Children born preterm, and more specifically those with intrauterine growth restriction (IUGR), are prone to exhibit scholastic difficulties and behavioral problems later in development. Neuropsychological studies showed that their deficits in response inhibition and attention could be at the heart of these difficulties. Functional magnetic resonance imaging (fMRI) studies using a Go/No-go task in preterm adolescents and adults suggest their use of an alternative neuronal pathway to compensate for a possible delayed development. However, little is known about the impact of IUGR at a functional neural network level. This study used fMRI to explore brain regions activated during a Go/No-go task in 20 preterm children aged 6-7 years, 10 of which were born with IUGR. Results showed that preterm children without IUGR preferentially activated fronto-temporal regions including the inferior frontal cortex, region known to be involved in successful response inhibition. In contrast, IUGR preterm children exhibited greater activation in the putamen, in the medial frontal cortex and parietal regions, specifically involved in attention demanding tasks, some being part of the default-mode network. These findings suggest that IUGR preterm children use different brain regions and a more diffuse network to perform the task, which interfere with goal-directed activity and may reflect inefficient attentional control. The differences observed in IUGR preterm children might relate to their higher risk for neurodevelopmental and behavioral disorders.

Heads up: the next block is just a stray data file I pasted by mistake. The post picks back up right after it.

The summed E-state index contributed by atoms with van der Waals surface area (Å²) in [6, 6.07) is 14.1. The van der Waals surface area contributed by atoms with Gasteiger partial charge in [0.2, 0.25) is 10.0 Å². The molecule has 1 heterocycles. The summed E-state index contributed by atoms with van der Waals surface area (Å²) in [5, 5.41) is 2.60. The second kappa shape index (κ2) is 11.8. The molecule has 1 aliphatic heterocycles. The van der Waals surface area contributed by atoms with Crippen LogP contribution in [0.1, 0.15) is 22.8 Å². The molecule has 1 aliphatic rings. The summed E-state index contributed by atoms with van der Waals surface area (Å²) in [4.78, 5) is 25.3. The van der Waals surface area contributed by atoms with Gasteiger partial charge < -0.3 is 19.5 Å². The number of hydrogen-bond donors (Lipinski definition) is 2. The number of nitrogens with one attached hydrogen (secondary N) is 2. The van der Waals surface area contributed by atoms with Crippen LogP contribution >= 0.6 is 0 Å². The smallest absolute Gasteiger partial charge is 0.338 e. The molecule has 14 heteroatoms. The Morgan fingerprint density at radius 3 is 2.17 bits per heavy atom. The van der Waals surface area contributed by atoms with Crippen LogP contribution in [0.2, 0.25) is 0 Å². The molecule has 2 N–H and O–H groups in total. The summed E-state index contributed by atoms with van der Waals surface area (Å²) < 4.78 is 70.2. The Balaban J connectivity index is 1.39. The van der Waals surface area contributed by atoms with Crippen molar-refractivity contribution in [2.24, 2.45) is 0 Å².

Brain function is tightly linked to the development of the cortex. Until recently, assessing the human cortical development and folding was not possible in vivo. It is magnetic resonance imaging and new post-processing image analysis tools that have improved the understanding of cortical development. The combination of conventional magnetic resonance imaging and diffusion tensor imaging has further allowed depiction of the relationship of changes in intracortical layering and cortical folding. Being able to follow these early developmental processes has elucidated changes in early brain development due to changed environmental conditions in fetal life such as twinning and fetal growth restriction and postnatal conditions such as prematurity. This review further illustrates new data on brain structural asymmetries linked to the emergence of early language functions.
The present study evaluated the potential of using the phase of T2* weighted MR images to characterize myelination during brain development and pathology in rodents at 9.4 T. Phase contrast correlated with myelin content assessed by histology and suggests that most contrast between white and cortical gray matter is modulated by myelin. Ex vivo experiments showed that gray-white matter phase contrast remains unchanged after iron extraction. In dysmyelinated shiverer mice, phase imaging correlated strongly with myelin staining, showing reduced contrast between white and gray matter when compared to healthy controls. We conclude that high-resolution phase images, acquired at high field, allow assessment of myelination and dysmyelination.